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Speech Disorders/21 month not combining two-word phrases


Dear Deborah,

My son just turned 21 months. He is bilingual, and we speak both English and Bulgarian to him (more complicated sentences in Bulgarian, then we provide short sentence version in English).

My son has about 40 English words, and 5 Bulgarian at this time. Most words are labeling objects such as cat, dog, moon, etc. He also says 3 verbs: sit, kick, and eat.

Most of his words are shortened...Lion is LA, Moon is Moo,etc. He also says other forms such as Eyes (VVC), Apple (VCCV), Kick (CVC) sometimes. He tries to copy and repeat many words from children's speech DVDs (baby babble videos) and they often come out with first syllable only. He has no problem stringing sounds and he babbles with inflection extensively all day long. He uses all early sounds d,t,b,p,g,k,h,w,l,m and n.

He understands language ok I believe. He can follow many simple commands such as "Stomp your feet", "lay down". He makes distinction between "kick ball" and "give me ball", hence understands some phrases. He can follow *sometimes* two-step commands such as "shake head for no and lay down".
He can identify 11 body parts on request, points at pictures in a book, and responds to What is that? questions

He uses various gestures such as pointing to share interest, shaking head for no, waves bye bye, and claps to praise himself. Copies various body movements. He also points to the object and labels it at the same time. Pretends to talk on the phone, sometimes puts mirror or remote control and "talks" too. Feeds us with toy-cheese and toy-bread, and feeds a doll.

I am very worried that he hasn't combined two-word phrases yet. He seems to have decent amount of words, but he makes no attempt to even copy phrases that we say. Only once or twice he has said "kick kick kick pause ball", and "Sit sit sit pause Down", but this was two weeks ago.In addition, he doesn't use many words to request things...he used to say "dai dai" (give me in Bulgarian), but now he mostly points to what he wants, and cries while staring at us. Granted, he typically wants things that he can't pronounce the word for.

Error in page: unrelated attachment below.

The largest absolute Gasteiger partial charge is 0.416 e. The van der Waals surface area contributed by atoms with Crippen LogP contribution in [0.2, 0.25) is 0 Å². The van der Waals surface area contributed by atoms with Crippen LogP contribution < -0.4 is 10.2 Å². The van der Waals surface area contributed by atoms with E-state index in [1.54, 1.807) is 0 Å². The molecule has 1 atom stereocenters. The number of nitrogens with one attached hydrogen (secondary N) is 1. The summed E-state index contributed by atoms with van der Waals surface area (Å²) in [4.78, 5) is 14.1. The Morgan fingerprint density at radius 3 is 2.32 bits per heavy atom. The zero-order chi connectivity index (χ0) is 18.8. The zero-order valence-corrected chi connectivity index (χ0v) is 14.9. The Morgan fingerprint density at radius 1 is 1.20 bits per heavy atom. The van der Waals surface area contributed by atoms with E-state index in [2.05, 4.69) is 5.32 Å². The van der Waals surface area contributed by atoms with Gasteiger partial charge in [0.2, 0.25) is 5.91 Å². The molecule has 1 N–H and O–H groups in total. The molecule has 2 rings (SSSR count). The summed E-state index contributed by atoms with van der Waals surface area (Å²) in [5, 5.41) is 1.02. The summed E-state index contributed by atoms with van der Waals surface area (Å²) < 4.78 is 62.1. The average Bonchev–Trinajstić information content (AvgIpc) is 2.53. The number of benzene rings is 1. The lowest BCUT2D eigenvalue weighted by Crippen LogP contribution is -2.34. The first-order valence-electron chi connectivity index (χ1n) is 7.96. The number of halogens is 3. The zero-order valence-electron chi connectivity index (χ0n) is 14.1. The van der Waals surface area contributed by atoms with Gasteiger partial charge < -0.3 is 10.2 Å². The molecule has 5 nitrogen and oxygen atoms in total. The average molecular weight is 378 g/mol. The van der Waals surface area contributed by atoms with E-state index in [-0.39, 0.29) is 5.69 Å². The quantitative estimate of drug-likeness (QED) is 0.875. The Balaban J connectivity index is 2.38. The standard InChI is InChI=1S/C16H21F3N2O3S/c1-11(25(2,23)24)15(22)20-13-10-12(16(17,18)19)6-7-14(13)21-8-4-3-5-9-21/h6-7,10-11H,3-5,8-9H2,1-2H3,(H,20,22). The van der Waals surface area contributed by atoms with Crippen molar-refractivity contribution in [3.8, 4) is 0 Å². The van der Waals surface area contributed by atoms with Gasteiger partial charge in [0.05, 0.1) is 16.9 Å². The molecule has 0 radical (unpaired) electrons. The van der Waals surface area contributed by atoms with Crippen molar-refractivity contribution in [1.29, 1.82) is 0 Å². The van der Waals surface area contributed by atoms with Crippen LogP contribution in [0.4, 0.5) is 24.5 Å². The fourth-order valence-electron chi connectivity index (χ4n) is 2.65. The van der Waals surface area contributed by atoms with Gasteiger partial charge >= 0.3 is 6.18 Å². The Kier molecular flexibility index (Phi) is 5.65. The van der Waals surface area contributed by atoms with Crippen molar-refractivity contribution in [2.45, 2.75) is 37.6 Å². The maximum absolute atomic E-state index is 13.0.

I worry that ASD toddlers label but don't form sentences (he was seen at 17 months, and they found good joint attention, no further testing).
Do you know if Bilingual kids start adding words together later than mono? Does his development sound typical to you, or is he slow/delayed/red flag?

I am giving you my business email give me another week to answer. I just found this now.

I am sorry about the delay. I work with parents and professionals and just got a new grant. Key here is to arm yourself with information about typical developmental sequence of childhood bilingualism.

I would need to know more about his dialectical community, level of exposure and interaction patterns.
Please feel free to email me at
I will provide more direction on the education.

Who labelled him ASD?

Speech Disorders

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Deborah Chitester MS CCC


I can not evaluate a child or person over the computer. I can provide generalities based on my extensive knowledge and expertise in second language acquisition and speech pathology.


Deborah Jill Chitester received her Masters of Science in Speech-Language Pathology from Adelphi University in New York and was granted her Certificate of Clinical Competence (C.C.C) by the American Speech and Hearing Association (ASHA). She has 12 years experience working with all age levels both mono-lingual and Spanish speaking, having received special certification by the State of New York as a Bilingual (English/Spanish) Speech-Language Pathologist. Deborah has worked with all age levels and all disabilities. She began her practice in New York, where she worked with both private patients as well as with the major school systems and corporations. She treats both monolingual and Spanish speaking clients of all ages and disabilities and utilizes some of the latest computer based treatment especially designed to promote optimal language development. Due to the use of her “linguistic features” approach, her client mix is increasingly more culturally linguistically diverse encompassing those representing almost all backgrounds presently comprising Asians, Arabs, Pakistani , etc. Deborah is an advocate of “highest quality service provider” having given many speaking engagements at parent/special interest support groups to inform and educate parents regarding appropriate educational practices for second language learners. One presentation also dealt with the facilitation of literacy instruction particularly reading in the English Language Learner population. She provides professional development in this area both locally and nationally. Lastly, She provides specialized language services for internationally adopted children and provides consultative services for parents concerning the importance of distinguishing second language aspects from true speech and language disorders. In 2007 her first resource guide called Unlocking the Enigma of the Second Language Learner: An Educator and Parental Resource Guide was released. (Llumina Press)

Language magazine Advance Magazine Parents NJ suburban Unlocking the Enigma of the Second Language LEarner

MS Speech Language PAthology CCC-Certificate of Clinical Competence from ASHA Bilingual Extension as a bilingual speech pathologist

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